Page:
match. Is that still on?


4.Returning to Iraq. Long before the start of the US invasion of Iraq,
Kasparov joined those hawks who were whipping the anti-Iraqi hysteria. Now
that it is clear that the war in Iraq is in full swing, and remembering
Kasparov’s call for the swift and immediate destruction of this country, do
chess players believe that morally he deserves the right to play for the
most prestigious – morally! – title in world chess?


Your opinion is 100% bull****. I don't care if Kasparov is
politically naive, or not. He should focus on his chess games,
and so should we.


Everyone has the right to ask and answer the questions I have posed here. We
are living in a free and democratic world, aren’t we?


Anyone may ask any question they can formulate. Everyone else
has the right to point at them and snicker!
  #4  
Old August 2nd 03, 01:29 AM
FredH.
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Default August 1st, 2003 - 200 Words by Lev Khariton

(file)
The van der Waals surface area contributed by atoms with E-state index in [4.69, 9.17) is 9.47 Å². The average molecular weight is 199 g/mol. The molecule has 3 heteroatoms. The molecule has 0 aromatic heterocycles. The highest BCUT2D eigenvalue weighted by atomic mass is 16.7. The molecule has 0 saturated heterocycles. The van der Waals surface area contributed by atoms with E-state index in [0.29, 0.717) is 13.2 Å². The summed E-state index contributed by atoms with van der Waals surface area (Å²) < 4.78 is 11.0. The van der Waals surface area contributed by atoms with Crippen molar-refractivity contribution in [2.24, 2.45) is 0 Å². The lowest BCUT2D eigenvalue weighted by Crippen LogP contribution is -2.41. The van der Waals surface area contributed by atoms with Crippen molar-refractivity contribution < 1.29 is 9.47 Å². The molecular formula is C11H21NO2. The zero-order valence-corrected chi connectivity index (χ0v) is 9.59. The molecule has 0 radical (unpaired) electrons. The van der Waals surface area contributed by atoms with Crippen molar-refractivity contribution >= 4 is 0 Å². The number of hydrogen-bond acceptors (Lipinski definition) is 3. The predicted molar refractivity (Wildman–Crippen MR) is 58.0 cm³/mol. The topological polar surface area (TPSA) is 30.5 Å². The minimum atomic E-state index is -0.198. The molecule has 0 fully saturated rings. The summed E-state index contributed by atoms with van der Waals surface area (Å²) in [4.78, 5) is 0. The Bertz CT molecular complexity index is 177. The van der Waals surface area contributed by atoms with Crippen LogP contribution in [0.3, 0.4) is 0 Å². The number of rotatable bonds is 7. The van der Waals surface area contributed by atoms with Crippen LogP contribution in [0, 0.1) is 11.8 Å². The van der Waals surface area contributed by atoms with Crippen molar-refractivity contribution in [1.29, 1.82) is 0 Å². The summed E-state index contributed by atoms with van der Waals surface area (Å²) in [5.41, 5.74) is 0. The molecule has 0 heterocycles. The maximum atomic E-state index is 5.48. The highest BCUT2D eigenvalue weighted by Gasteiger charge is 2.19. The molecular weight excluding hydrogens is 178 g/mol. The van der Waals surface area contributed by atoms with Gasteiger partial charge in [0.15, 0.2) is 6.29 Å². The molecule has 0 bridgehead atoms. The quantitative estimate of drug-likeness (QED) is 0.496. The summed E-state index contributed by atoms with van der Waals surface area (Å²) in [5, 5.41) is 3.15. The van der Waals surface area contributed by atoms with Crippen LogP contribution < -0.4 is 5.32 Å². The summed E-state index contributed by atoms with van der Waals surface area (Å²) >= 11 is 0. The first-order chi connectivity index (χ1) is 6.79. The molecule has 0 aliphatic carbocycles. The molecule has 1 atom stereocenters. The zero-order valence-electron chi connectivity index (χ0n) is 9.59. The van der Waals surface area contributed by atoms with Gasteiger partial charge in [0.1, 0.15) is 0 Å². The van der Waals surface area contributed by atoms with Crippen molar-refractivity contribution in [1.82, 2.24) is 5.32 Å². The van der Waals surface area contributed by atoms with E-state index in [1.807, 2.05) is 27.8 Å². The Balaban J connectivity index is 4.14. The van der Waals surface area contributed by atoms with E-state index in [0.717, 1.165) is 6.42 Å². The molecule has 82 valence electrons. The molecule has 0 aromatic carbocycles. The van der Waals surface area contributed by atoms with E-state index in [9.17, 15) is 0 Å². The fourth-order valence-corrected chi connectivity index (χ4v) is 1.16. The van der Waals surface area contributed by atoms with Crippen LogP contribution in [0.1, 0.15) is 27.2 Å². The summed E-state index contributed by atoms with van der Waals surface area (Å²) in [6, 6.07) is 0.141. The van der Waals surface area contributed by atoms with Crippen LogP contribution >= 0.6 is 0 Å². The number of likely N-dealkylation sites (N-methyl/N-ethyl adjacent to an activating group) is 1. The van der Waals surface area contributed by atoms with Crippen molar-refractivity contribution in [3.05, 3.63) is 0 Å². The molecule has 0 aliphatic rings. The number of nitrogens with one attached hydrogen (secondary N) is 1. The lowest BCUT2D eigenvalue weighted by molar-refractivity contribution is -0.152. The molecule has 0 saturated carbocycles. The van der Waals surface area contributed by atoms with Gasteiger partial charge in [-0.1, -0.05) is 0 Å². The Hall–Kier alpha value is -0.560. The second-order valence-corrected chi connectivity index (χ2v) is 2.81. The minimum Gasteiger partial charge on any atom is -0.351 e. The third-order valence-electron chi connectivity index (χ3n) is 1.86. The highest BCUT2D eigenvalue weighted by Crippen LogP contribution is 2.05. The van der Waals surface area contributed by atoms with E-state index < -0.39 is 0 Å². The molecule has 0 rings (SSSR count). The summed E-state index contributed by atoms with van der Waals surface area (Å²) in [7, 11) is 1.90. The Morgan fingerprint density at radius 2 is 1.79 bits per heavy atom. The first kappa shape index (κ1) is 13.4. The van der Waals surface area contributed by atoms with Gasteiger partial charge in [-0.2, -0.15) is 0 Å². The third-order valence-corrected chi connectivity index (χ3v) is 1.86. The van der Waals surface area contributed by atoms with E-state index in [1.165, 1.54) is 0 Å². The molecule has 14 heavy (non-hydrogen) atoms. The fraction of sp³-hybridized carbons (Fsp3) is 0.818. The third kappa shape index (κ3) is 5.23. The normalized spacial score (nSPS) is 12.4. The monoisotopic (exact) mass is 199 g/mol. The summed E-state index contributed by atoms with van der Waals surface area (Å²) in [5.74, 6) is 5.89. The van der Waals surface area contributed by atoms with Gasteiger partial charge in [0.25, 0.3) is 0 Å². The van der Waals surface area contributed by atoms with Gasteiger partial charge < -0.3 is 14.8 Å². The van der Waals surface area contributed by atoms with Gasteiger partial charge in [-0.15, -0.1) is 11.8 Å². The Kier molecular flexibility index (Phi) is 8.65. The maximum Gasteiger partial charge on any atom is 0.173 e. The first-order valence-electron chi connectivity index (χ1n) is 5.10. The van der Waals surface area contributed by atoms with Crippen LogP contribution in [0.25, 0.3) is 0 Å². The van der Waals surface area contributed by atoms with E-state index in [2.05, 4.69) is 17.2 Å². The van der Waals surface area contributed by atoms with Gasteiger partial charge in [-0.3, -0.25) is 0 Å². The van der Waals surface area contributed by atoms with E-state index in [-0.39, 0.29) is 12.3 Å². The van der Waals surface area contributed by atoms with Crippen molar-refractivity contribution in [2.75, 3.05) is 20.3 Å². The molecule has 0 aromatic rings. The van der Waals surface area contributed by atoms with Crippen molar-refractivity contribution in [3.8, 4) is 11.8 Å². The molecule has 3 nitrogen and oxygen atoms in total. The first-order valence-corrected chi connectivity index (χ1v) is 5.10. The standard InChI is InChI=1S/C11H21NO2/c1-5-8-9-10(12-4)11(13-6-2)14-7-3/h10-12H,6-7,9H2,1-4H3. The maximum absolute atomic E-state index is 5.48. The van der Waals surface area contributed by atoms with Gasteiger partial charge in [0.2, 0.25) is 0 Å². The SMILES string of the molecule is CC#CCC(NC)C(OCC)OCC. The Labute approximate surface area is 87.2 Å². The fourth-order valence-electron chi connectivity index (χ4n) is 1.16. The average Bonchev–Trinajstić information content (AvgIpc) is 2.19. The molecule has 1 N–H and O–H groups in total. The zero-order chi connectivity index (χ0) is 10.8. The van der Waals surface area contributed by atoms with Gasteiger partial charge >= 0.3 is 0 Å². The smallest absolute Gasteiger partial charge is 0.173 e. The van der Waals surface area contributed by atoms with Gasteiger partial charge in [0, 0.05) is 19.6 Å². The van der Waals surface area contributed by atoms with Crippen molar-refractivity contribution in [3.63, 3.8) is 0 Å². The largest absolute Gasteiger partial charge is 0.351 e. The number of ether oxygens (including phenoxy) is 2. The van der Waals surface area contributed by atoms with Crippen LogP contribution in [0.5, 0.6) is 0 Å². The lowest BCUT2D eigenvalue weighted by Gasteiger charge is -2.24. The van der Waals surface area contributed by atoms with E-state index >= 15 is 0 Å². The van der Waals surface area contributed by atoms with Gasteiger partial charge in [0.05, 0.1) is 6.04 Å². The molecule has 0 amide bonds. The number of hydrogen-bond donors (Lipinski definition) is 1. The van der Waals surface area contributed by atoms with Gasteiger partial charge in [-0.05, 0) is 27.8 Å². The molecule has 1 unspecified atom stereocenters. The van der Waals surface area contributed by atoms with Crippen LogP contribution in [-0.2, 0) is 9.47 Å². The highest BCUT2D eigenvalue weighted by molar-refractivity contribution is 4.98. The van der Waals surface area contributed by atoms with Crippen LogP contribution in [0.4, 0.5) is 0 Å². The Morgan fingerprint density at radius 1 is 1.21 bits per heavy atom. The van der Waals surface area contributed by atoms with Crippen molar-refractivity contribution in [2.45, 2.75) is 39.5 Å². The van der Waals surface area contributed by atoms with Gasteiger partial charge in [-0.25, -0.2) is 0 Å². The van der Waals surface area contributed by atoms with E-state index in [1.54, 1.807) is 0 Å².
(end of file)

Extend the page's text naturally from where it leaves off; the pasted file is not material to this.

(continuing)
"tomic" wrote in message ...
200 Words
by Lev Khariton


Everyone has the right to ask and answer the questions I have posed here. We
are living in a free and democratic world, aren?t we?


Absolutely we are. After all this is Usenet, where people should be
free to post their opinions on chess issues, as you have here. I
consider your words to be on a par with many other posts here.
Opinionated, politically motivated, often thinly disguised political
rants. Not that that's a bad thing, mind you, just that I don't
consider Mr. Khariton's words to have any more are less value than
anyone else's, including my own.

Regards,
Fred.
  #5  
Old August 2nd 03, 09:39 AM
Kym
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Default August 1st, 2003 - 200 Words by Lev Khariton